President Trump is working to fulfill his campaign promise to seat judges who respect both the rule of law and the Constitution. Trump fulfilled this pledge when he nominated Supreme Court Justice Neil Gorsuch, who has a strong record of interpreting the law as it is written, not as he wishes it were written.
The president should also be commended for nominating similarly fair-minded and qualified judges for lower courts. Thanks to the hard work of Senate Majority Leader Mitch McConnell, R-Ky., and Senate Judiciary Committee Chairman Chuck Grassley, R-Iowa, 38 of these well-qualified nominees have been confirmed.
But liberal senators, led by Minority Leader Chuck Schumer, D-N.Y., continue to obstruct the president’s nominees by abusing Senate rules and procedures. As a result, total judicial vacancies are ballooning. When Trump took office, there were 108 judicial vacancies. Now, there are 176 current and known future judicial vacancies.
Why have vacancies nearly doubled? Because members of the Democratic minority are hell-bent on preventing Trump from putting judges on the court who will respect the Constitution. They’d much rather have judges willing to legislate liberal causes from the bench.
Under Schumer’s direction, Democrats have embarked on an obstruction campaign to create gridlock in the Senate, impeding or even halting the confirmation of Trump’s nominees. Democrats are weaponizing Senate procedure in an attempt to run out the clock on the Trump administration.
One tool they’ve latched onto is the cloture process. Rather than allowing the Senate to directly proceed to a vote on a nominee as used to be the norm, Democrats are using this to force up to 30 hours of debate on a nominee, even when that “debate” consists of an empty Senate chamber or senators talking about unrelated topics. In many cases, dozens of hours of the Senate’s time have been wasted “debating” nominees who have unanimous support, simply letting the clock run down without mentioning the nominee once.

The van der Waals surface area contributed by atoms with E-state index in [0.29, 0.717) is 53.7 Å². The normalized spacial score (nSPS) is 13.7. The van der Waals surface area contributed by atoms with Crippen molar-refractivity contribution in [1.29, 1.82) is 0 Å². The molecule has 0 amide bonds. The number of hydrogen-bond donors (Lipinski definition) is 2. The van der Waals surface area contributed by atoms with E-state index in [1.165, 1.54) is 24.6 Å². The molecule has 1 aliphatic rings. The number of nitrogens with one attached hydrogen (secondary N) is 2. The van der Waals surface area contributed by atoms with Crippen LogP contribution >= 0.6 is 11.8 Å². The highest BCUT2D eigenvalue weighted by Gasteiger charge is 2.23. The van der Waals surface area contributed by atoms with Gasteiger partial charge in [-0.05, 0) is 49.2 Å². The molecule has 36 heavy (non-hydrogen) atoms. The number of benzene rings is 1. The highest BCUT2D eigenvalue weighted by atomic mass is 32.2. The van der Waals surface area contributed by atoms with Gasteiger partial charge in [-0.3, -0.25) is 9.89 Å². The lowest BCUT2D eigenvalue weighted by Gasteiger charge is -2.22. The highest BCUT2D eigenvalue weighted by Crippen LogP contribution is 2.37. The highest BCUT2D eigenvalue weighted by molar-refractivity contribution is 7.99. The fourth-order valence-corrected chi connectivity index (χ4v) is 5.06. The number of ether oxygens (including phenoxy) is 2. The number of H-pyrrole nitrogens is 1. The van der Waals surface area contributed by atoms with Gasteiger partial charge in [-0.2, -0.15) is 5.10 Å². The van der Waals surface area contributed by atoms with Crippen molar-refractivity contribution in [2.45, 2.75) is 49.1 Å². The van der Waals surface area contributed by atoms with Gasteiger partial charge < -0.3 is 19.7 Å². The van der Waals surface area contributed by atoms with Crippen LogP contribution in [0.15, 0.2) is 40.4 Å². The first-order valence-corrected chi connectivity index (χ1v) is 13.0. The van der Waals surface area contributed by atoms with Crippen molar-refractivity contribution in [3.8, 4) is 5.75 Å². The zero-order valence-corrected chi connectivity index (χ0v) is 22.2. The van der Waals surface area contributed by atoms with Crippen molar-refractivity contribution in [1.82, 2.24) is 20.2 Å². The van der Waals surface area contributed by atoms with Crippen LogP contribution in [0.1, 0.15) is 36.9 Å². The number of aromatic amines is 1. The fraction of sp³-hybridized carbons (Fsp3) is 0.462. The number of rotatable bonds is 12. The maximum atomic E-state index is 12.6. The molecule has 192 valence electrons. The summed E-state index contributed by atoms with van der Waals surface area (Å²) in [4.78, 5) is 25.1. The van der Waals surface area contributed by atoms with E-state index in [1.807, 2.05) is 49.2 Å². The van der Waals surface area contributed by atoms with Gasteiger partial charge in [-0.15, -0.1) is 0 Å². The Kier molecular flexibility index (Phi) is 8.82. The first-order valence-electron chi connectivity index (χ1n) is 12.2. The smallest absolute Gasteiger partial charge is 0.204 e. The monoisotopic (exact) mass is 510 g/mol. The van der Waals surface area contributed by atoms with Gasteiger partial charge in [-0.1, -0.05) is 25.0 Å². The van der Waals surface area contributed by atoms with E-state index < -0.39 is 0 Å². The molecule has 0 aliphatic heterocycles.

By insisting on going through the cloture process for nearly every nominee, Democrats have slowed confirmations to a glacial pace. Their plan is to slow the confirmation of qualified Republican nominees so that they can preserve liberal dominance of the courts.
They are less interested in seating fair-minded judges than they are in confirming what Gorsuch called “politicians in robes” — liberal politicians, of course. They fear Trump’s nominees because they know that they would be impartial judges who would protect constitutional rights, including free speech, religious liberty, and the right to bear arms.
For the sake of our courts, as well as the credibility of the Senate, this blatant obstruction of qualified nominees must be stopped. Fortunately, Sen. James Lankford, R-Okla., has offered a solution: The Lankford Proposal would amend the body’s rules to shorten the length of post-cloture debate. The proposal would still grant 30 hours of debate post-cloture for Cabinet-level positions, Supreme Court justices, and Court of Appeals judges, but would cap post-cloture debate for all other nominees at eight hours, and district court nominees, who would be capped at just two hours. These same limitations were adopted as a temporary measure in 2013 by a majority of senators in both parties. The Senate should immediately adopt this proposal to stop those who seek to waste the American people’s valuable time and put qualified judges on the bench.
Confirming the president’s extraordinary judicial nominees is a top priority for me and my organization, the Judicial Crisis Network, and we are committed to doing whatever necessary to end this Democratic obstruction. That’s why we’ve launched a campaign in support of Lankford’s gridlock reform. It’s time to tell the Senate Democrats who are obstructing Trump’s picks that they must stop playing games and start voting for qualified judicial nominees. Our courts — and our country — deserve better.
Editor's Note: This column first appeared in The Washington Examiner.
Carrie Severino is the chief counsel and policy director to the Judicial Crisis Network. She is also a former law clerk to U.S. Supreme Court Justice Clarence Thomas and a graduate of Harvard Law School.